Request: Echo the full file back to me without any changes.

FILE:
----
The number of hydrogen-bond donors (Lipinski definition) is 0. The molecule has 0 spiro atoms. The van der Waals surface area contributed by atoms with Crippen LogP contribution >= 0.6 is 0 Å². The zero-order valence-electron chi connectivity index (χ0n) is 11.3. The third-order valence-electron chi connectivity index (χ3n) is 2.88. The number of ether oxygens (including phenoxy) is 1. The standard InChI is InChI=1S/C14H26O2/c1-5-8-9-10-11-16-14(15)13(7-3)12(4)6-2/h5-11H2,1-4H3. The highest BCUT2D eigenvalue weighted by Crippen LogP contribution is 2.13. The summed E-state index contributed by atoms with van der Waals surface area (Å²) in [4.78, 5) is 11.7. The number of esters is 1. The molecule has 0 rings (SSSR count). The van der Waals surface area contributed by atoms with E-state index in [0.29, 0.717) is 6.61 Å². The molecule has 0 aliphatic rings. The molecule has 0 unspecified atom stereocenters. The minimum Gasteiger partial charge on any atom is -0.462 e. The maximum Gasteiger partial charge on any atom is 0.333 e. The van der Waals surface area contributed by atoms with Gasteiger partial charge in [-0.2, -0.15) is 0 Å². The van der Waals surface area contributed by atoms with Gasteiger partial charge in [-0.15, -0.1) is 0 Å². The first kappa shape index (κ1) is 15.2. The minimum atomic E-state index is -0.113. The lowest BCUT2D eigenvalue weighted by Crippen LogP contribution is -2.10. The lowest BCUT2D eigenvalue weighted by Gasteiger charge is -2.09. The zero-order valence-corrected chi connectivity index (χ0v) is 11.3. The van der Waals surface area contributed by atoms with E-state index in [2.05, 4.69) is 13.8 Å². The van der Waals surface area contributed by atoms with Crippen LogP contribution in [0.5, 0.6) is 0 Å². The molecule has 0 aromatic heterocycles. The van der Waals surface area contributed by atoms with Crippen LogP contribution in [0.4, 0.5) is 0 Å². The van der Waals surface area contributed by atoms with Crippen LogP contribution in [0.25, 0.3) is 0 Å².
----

The number of hydrogen-bond donors (Lipinski definition) is 0. The molecule has 0 spiro atoms. The van der Waals surface area contributed by atoms with Crippen LogP contribution >= 0.6 is 0 Å². The zero-order valence-electron chi connectivity index (χ0n) is 11.3. The third-order valence-electron chi connectivity index (χ3n) is 2.88. The number of ether oxygens (including phenoxy) is 1. The standard InChI is InChI=1S/C14H26O2/c1-5-8-9-10-11-16-14(15)13(7-3)12(4)6-2/h5-11H2,1-4H3. The highest BCUT2D eigenvalue weighted by Crippen LogP contribution is 2.13. The summed E-state index contributed by atoms with van der Waals surface area (Å²) in [4.78, 5) is 11.7. The number of esters is 1. The molecule has 0 rings (SSSR count). The van der Waals surface area contributed by atoms with E-state index in [0.29, 0.717) is 6.61 Å². The molecule has 0 aliphatic rings. The molecule has 0 unspecified atom stereocenters. The minimum Gasteiger partial charge on any atom is -0.462 e. The maximum Gasteiger partial charge on any atom is 0.333 e. The van der Waals surface area contributed by atoms with Gasteiger partial charge in [-0.2, -0.15) is 0 Å². The van der Waals surface area contributed by atoms with Gasteiger partial charge in [-0.15, -0.1) is 0 Å². The first kappa shape index (κ1) is 15.2. The minimum atomic E-state index is -0.113. The lowest BCUT2D eigenvalue weighted by Crippen LogP contribution is -2.10. The lowest BCUT2D eigenvalue weighted by Gasteiger charge is -2.09. The zero-order valence-corrected chi connectivity index (χ0v) is 11.3. The van der Waals surface area contributed by atoms with E-state index in [2.05, 4.69) is 13.8 Å². The van der Waals surface area contributed by atoms with Crippen LogP contribution in [0.5, 0.6) is 0 Å². The molecule has 0 aromatic heterocycles. The van der Waals surface area contributed by atoms with Crippen LogP contribution in [0.4, 0.5) is 0 Å². The van der Waals surface area contributed by atoms with Crippen LogP contribution in [0.25, 0.3) is 0 Å².